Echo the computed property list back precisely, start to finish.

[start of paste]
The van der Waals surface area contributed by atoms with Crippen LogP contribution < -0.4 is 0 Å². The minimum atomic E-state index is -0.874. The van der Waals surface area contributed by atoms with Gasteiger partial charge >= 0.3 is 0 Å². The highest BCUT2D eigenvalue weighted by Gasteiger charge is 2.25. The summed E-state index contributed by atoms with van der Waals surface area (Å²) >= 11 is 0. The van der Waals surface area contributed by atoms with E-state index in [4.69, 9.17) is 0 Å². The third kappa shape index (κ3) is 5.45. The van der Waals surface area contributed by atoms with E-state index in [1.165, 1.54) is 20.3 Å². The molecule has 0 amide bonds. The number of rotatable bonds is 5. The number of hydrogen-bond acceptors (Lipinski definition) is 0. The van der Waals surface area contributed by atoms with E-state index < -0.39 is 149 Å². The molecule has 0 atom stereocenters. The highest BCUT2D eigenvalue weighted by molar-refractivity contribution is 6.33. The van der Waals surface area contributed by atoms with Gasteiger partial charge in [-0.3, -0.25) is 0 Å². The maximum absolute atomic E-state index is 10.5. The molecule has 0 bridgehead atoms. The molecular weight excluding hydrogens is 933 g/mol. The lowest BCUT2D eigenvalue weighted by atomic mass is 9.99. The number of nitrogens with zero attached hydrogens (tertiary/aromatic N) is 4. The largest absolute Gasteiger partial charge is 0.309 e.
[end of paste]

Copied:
The van der Waals surface area contributed by atoms with Crippen LogP contribution < -0.4 is 0 Å². The minimum atomic E-state index is -0.874. The van der Waals surface area contributed by atoms with Gasteiger partial charge >= 0.3 is 0 Å². The highest BCUT2D eigenvalue weighted by Gasteiger charge is 2.25. The summed E-state index contributed by atoms with van der Waals surface area (Å²) >= 11 is 0. The van der Waals surface area contributed by atoms with E-state index in [4.69, 9.17) is 0 Å². The third kappa shape index (κ3) is 5.45. The van der Waals surface area contributed by atoms with E-state index in [1.165, 1.54) is 20.3 Å². The molecule has 0 amide bonds. The number of rotatable bonds is 5. The number of hydrogen-bond acceptors (Lipinski definition) is 0. The van der Waals surface area contributed by atoms with E-state index < -0.39 is 149 Å². The molecule has 0 atom stereocenters. The highest BCUT2D eigenvalue weighted by molar-refractivity contribution is 6.33. The van der Waals surface area contributed by atoms with Gasteiger partial charge in [-0.3, -0.25) is 0 Å². The maximum absolute atomic E-state index is 10.5. The molecule has 0 bridgehead atoms. The molecular weight excluding hydrogens is 933 g/mol. The lowest BCUT2D eigenvalue weighted by atomic mass is 9.99. The number of nitrogens with zero attached hydrogens (tertiary/aromatic N) is 4. The largest absolute Gasteiger partial charge is 0.309 e.